Colin Currie. Photo: Marco Borggreve
It is not an exaggeration to say that Colin Currie is one of the most exciting classical musicians at work today. The percussionist has been instrumental in securing a number of vital commissions from leading composers – Steve Reich, Elliott Carter and Rautavaara among them. Now he returns to HK Gruber for a second percussion concerto, into the open…, which he will give at Prom 5 with the BBC Philharmonic Orchestra and John Storgårds.
The piece is dedicated to the memory of David Drew, who in 1976 was appointed director of publications at the leading music publisher Boosey & Hawkes. In a chat with Arcana Colin took us through the piece itself, the instruments he uses and how Gruber’s music responds to bereavement.
Do you remember your first encounter with the Proms?
Yes – I think I played before I attended! It was in 1993, with the National Youth Orchestra of Scotland. I was playing timpani, and we played Holst’s The Planets, and a new violin concerto by Thomas Wilson. It was a typical Proms programme.
What was your first Prom as a soloist?
I gave the premiere of Ruby by Joe Duddell in 2003. By then I had attended many Proms as a student. I would stay down in London over the summer and Prom ‘binge’, and from around 1995 I went to dozens of Proms, usually as a Prommer. I think it’s the best way to experience the festival, and the best way for me is to stand towards the back of the arena. The gallery also gives a really nice perspective.
It is amazing to play in the Royal Albert Hall for the first time, it is a huge hall and a wonderful audience. There were people packed around the orchestra in this concert, and it was wonderful.
You’ve worked with HK Gruber for nearly 15 years now. How do you think his music has changed and / or developed in that time?
He is always going through different stages of density in his music. At certain points his writing has become incredibly dense, and at other times he has the confidence to let things thin out, to use his charm and charisma. His qualities become transparent that way. He is developing often in a most challenging way, always looking for new angles and takes. His is an extremely creative and inquisitive mind, and he does things with a childlike wonder. An interesting comparison to showcase is the first percussion concerto, Rough Music, but I think this one is a better one. Rough Music is a wonderful piece, but this shows how things have moved on. It is more challenging for the soloist and for the orchestra, and it is highly intensified, more extreme, more daring and audacious!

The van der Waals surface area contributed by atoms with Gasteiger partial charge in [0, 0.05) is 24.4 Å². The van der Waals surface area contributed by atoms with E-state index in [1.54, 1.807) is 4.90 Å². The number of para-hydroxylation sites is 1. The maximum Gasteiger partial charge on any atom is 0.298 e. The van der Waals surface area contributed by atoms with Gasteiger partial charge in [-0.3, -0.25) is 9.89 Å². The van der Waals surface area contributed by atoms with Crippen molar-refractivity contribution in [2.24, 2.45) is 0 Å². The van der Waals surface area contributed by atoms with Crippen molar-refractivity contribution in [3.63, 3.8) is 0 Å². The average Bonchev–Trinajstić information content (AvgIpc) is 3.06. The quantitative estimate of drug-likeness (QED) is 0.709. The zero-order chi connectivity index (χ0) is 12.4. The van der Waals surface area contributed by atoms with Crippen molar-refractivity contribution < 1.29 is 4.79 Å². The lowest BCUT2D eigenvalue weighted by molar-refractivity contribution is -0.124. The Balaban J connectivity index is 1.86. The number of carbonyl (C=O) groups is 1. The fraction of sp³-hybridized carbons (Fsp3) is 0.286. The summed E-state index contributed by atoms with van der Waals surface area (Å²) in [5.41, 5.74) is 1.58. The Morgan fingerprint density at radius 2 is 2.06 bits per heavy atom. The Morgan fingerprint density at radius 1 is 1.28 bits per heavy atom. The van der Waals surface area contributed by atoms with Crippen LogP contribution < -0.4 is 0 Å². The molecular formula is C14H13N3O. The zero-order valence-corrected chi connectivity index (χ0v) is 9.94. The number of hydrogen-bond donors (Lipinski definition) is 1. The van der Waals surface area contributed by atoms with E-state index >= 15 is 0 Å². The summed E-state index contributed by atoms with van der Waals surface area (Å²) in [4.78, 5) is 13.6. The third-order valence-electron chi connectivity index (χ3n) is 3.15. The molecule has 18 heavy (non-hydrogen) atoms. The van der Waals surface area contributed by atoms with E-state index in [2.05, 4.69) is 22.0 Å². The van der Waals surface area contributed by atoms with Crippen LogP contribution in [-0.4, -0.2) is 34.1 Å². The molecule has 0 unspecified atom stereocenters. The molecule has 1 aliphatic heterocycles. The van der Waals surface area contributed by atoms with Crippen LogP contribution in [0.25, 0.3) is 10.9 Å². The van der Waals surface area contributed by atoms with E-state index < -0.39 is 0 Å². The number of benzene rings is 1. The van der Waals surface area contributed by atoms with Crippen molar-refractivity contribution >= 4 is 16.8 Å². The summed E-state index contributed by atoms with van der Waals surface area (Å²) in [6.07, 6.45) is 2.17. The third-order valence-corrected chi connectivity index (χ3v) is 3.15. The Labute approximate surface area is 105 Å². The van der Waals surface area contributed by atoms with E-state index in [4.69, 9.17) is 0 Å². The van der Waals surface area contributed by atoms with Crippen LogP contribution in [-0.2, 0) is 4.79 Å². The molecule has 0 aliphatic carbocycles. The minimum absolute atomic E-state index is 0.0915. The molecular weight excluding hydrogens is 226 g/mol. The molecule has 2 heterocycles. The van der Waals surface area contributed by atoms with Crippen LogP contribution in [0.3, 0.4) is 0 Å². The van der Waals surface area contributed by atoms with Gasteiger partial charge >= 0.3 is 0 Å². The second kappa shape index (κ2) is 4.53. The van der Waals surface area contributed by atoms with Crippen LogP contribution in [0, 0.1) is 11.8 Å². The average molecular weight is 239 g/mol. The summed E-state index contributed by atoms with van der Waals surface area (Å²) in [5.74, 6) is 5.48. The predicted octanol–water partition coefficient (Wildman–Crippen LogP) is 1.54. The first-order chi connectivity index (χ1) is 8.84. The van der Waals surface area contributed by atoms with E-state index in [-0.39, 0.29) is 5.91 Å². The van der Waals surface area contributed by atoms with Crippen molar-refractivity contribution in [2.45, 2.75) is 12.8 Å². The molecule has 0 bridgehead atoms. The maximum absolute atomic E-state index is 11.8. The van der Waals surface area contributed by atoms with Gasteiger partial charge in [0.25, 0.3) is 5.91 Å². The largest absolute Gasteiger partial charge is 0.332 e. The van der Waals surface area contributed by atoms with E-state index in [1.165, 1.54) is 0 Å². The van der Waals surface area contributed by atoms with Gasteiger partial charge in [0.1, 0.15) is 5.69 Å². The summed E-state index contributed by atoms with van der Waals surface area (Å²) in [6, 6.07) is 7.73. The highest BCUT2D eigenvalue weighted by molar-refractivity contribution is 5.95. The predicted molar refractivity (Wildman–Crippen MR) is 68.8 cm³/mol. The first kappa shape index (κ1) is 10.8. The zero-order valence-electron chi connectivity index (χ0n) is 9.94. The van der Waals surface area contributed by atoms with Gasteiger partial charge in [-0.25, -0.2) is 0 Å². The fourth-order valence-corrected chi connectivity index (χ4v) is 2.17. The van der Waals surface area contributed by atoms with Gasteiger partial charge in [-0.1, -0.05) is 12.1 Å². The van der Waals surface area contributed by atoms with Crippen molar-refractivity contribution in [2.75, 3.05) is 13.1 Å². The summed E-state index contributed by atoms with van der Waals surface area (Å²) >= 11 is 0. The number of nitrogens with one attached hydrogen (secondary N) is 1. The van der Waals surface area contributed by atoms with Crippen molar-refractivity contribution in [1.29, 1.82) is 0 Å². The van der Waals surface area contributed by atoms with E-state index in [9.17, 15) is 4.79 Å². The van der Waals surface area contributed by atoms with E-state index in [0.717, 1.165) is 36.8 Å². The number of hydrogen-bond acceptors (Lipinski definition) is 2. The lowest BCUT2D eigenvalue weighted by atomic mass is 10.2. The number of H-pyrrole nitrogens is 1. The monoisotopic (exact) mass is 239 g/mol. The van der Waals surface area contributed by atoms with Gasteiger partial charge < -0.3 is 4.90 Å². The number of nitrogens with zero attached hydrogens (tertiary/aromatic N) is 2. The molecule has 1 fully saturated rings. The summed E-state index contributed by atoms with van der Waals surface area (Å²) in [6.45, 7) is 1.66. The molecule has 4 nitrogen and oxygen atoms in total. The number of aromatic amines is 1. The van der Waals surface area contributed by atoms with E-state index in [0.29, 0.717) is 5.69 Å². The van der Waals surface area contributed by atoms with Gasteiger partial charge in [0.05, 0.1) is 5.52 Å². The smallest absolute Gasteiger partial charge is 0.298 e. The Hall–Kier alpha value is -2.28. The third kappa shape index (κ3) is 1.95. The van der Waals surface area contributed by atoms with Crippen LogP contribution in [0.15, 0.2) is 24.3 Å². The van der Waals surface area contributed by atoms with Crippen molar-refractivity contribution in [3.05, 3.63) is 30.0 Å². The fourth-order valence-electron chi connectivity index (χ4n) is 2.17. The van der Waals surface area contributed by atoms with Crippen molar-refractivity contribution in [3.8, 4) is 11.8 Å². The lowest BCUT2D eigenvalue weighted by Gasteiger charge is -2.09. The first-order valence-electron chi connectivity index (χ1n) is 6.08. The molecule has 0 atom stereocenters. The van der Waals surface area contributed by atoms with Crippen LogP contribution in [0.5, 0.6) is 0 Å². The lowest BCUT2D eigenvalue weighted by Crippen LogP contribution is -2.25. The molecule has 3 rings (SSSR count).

The impression HK Gruber gives is that he has a keen sense of humour.
He does have a wicked sense of humour, that’s all true, but he is also extremely serious about his music, and it is done with lightness and enjoyment. It’s all about music and high art, nothing else matters, and he is incredibly passionate about it. If you don’t want to listen it is beyond him, and that’s why music is so strong for him.
You must have built up quite a set of memories of collaborations with composers.
Definitely. These composers I have got to know and I treasure those experiences, they are fascinating to me. I have come to relate strongly to their endeavours and the challenges they face. They are extremely strong characters, and not always easy, but it is an amazing sweep of personalities that I have been lucky enough to work with. I try to be a facilitator, and I will put them way ahead of anything that might be bugging me. I will put their music over and above their egos, and I try to put mine last!
into the open… is scored for a variety of percussion instruments. Can I get you to explain these ones?